Val: I think so. There is Louis from Everyone Hates Marketers for example, and I think a lot of people are talking against bad marketing. I don't think it's just a trend, [I think] people are truly trying to share what marketing can be.
I'm definitely seeing more and more marketers willing to follow the customers and listen to what they have to say instead of following this strict funnel idea where people will start at the top and follow this certain path all the way down. That's not necessarily true for a lot of your customers.
Helpful and informational marketing VS manipulative marketing
Jim: I think, [it] is you actually give away the information. Some of these people like to give away just tidbits of the information and keep an open-loop making you buy the rest of the information you need.
But with good information, you are going to draw people in, and it's going to make people feel safer. Good information creates expertise and people want, anything you're selling, they want to deal with experts. So trying to open-loop and not give away all the information is ridiculous. I can understand teasing curiosity about the information.
For example, let's say I decide to create an online course. Well, I'm not going to put the course online for free, but I can say here's what you're going to learn in the course, and then I can give some information about the problems that the course will help people to solve. I think that good sales pages actually define the problems the product is going to solve.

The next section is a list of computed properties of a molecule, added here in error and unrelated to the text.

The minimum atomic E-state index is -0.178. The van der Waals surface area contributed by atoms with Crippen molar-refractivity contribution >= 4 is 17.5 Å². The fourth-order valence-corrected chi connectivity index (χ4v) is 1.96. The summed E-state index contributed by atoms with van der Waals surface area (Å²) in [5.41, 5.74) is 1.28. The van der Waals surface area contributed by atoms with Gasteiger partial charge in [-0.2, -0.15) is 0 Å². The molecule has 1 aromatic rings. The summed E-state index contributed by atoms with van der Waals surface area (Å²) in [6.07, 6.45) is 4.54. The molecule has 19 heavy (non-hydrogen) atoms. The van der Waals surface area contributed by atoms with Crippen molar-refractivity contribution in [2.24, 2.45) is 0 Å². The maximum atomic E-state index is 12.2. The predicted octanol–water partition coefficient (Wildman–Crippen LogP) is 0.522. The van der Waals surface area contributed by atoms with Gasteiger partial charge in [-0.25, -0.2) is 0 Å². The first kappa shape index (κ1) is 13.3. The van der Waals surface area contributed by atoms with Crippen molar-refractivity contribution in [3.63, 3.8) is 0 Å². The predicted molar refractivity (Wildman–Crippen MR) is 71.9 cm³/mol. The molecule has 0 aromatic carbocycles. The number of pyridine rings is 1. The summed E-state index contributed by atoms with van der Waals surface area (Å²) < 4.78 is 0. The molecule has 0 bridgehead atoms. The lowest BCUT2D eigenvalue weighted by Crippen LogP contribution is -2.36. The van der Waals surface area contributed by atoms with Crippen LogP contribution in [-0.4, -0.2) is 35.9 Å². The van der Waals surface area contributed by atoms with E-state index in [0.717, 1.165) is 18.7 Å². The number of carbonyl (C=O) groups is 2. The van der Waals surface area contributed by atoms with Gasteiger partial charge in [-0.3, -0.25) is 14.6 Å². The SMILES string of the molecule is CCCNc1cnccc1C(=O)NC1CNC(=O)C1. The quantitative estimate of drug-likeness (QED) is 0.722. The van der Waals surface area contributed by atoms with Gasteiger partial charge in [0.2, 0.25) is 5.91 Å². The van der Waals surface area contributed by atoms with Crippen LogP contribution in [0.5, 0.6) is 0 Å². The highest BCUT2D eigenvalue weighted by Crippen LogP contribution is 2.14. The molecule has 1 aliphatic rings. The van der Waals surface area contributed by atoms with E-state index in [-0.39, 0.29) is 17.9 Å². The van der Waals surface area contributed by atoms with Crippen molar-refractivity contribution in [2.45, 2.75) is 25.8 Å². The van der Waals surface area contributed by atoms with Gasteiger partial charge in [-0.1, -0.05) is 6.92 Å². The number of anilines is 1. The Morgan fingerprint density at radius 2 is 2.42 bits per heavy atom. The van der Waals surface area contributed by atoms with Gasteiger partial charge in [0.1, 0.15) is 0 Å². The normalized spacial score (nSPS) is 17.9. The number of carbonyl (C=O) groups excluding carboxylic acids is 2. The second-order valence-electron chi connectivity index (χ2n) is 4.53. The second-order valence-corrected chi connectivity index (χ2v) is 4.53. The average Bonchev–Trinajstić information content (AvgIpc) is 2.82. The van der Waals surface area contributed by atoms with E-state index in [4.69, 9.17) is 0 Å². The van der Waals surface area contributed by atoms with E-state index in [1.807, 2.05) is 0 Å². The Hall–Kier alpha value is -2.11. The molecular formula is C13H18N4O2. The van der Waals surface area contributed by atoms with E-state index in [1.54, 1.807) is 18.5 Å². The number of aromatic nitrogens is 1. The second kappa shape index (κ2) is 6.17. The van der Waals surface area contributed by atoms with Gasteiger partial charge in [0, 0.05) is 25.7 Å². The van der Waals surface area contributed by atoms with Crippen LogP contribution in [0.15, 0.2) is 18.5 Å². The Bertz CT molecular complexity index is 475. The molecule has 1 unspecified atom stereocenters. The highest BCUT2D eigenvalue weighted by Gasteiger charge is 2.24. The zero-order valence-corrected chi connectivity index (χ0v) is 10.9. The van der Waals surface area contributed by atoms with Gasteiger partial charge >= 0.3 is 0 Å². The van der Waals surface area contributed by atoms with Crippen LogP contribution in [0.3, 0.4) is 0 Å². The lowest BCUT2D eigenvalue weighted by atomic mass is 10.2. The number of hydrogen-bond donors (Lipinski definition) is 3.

Louis: [Informational Marketing] servers people first, and expects results because there is a trust in the process. The other tricks people to make money.
Are the consumers becoming savvier and cutting through marketing dishonesty?
"people learned to hack others, they learned to learn from other people's mistakes, they are getting better at it and smarter about it" – Louis Grenier
Jim: I don't think consumers are that aware of all the marketing content out there, and I am certain that they can't label the tactics that marketers are using on them. But [I think] they are noticing that there's something off, and even unconsciously tuning out the bad marketing.
Louis: people learned to hack others, they learned to learn from other people's mistakes, they are getting better at it and smarter about it -- the fact that there is so much information out there is making people more immune to shitty stuff. Overall, I will say again that we are in a bubble where this is happening, and it is quite early to notice any major trends. Perhaps we will see it more with the newer generations.
Principles of honest marketing